In the iconic scene from Ferris Bueller's Day Off, Ben Stein plays a teacher who repeats the name “Bueller” three times during roll call in hopes of finding the truant student. Today, voters might as well be Ben Stein: “Social Security,” “Social Security,” “Social Security.”
It is not here. The topic is completely invisible in the 2018 midterm elections, lost somewhere below the trending line of more serious or immediate considerations such as the confirmation hearings of the Supreme Court nominee. As serious as that process might be, it will not determine the livelihood of millions of people. If one nominee goes, another will appear.
Social Security might as well be a third-tier farm subsidy with a difficult name to pronounce.
Social Security, on the other hand, provides a lifeline to a large segment of our senior population, so the question about its stability should draw a lot of attention. Specifically, the Social Security Administration believes that about half of those turning 71 today will outlive the system’s ability to pay its bills in full. That fact should draw the attention of seniors everywhere.
Nobody Is Talking about This
It doesn’t. Florida provides a pretty good illustration of where Social Security fits in the pecking order of contemporary politics. The race for Senate in that state may turn out to be the most expensive in history, enabling millions of dollars to chase the votes of seniors in what promises to be a coin-flip race. In a sensible world, at least one of the candidates would seek to create a foothold on retirees who are looking for some guidance about the program’s future.
Facts suggest otherwise. The program’s stability is simply not on the agenda. As AARP Florida, which lobbies for seniors, reported,
Both of the candidates in Florida’s Senate race vow to protect Social Security and Medicare, but neither offered many specifics. They answered questions by email.
The answers aren’t on their websites or in their interviews and speeches. Social Security might as well be a third-tier farm subsidy with a difficult name to pronounce.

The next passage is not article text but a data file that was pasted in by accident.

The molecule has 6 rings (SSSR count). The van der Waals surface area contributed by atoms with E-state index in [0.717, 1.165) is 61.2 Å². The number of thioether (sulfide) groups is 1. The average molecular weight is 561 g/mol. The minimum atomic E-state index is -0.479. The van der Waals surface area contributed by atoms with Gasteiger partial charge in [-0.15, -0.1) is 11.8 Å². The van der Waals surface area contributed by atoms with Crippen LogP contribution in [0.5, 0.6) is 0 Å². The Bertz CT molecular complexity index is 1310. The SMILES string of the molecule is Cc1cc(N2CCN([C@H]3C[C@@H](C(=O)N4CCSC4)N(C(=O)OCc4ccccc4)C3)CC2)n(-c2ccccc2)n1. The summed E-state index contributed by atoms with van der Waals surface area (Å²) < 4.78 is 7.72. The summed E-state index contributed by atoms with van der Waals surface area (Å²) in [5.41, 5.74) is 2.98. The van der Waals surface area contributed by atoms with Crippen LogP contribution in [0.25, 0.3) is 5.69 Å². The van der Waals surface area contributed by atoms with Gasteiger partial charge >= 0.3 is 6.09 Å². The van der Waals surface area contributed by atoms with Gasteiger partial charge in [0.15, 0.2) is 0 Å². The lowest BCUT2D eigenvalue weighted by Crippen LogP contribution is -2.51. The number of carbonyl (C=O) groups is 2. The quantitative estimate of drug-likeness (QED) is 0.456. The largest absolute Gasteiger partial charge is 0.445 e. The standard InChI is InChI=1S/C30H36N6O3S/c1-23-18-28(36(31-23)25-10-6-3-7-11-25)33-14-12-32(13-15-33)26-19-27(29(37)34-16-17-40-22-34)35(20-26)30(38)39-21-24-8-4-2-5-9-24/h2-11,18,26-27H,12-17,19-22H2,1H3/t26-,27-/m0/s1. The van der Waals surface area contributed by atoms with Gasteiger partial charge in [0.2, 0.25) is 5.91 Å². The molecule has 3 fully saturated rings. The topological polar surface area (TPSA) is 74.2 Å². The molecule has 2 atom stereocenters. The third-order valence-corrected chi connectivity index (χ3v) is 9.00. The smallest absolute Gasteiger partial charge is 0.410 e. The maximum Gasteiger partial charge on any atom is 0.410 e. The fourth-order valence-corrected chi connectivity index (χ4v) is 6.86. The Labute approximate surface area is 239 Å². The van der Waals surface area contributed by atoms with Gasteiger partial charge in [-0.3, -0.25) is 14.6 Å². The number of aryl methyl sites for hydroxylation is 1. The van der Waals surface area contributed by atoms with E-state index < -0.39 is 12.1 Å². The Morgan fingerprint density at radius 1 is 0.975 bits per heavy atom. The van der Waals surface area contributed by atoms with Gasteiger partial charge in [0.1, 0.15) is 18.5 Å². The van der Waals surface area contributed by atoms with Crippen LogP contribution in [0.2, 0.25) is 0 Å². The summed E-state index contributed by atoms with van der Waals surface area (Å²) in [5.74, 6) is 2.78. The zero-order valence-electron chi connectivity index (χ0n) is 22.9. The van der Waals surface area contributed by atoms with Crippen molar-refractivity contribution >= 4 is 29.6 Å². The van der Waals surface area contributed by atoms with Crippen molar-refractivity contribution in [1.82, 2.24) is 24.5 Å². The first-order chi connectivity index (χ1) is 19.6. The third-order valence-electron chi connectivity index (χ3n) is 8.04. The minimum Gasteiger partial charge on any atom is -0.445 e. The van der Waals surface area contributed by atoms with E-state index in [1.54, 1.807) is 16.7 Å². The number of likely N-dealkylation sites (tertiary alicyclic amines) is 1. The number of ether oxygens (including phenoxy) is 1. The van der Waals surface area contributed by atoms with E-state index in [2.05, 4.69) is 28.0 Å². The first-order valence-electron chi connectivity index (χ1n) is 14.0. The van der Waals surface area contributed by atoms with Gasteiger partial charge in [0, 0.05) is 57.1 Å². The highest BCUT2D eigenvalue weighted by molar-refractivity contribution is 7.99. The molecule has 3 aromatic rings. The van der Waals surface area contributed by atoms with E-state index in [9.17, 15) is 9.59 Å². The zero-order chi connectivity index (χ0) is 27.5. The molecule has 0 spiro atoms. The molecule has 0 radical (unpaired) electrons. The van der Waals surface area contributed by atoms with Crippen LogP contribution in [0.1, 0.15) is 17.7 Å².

Oddly enough, voters tend to reward this political strategy. In 2016, President Trump promised not to touch Social Security and was awarded the highest office in the nation. And he has kept his promise. Since he arrived in office, the program has reported a roughly $2 trillion increase in unfunded liabilities. That is more than the program has collected in revenue. In other words, Congress could have reduced benefits to zero, and the program would still be in worse shape today than when he arrived.
Tighter Scrutiny Is Required
The program should be under tighter scrutiny from voters than in years past because of disclosures in the current Social Security Trustees report. In 2017, the actuaries forecast that the program would generate enough internal revenue to fulfill its obligations until 2022. That five-year buffer evaporated over the course of a year.
This is going to be a painful transition.
From an economic perspective, this transition will push the questions about the authenticity of the Social Security Trust Funds from a theoretical debate into the objective. If benefits are paid in full over the course of the year, the Trust Funds are real, to some extent.
This is going to be a painful transition. Up to 2010, the system generated enough cash flow to pay its obligations without using any of the interest. As a result, interest posted to the program as an internal credit without any impact on the broader economy. The size of the bond was invisible to the capital markets.
Since 2010, the government has had to pay an increasing amount of hard cash for its interest bill. This year, roughly $80 billion in interest will be completely visible to the economy. Over the next 10 years, roughly $1.7 trillion will be drawn away from other priorities as the interest of decades past comes online. In 2018 and thereafter, the Treasury’s best customer will start redeeming bonds instead of buying them. That issue deserves some attention.
When you combine how little we talk about it with how little we do about the broken mechanics, we have a program that is on autopilot.
When you combine how little we talk about the program with how little we do about the broken mechanics, we have a program that is on autopilot. Every year the mechanics drive payouts higher. It collects more as wages rise and the cap on taxable wages increases. Every year, the experts who are responsible for the system warn us that the autopilot is on a collision course with basic math, one that will likely define its own solution.
For people who believe in limited government, that solution represents a substantially larger problem than for the average voter because political history suggests that the government will build an even more intrusive solution.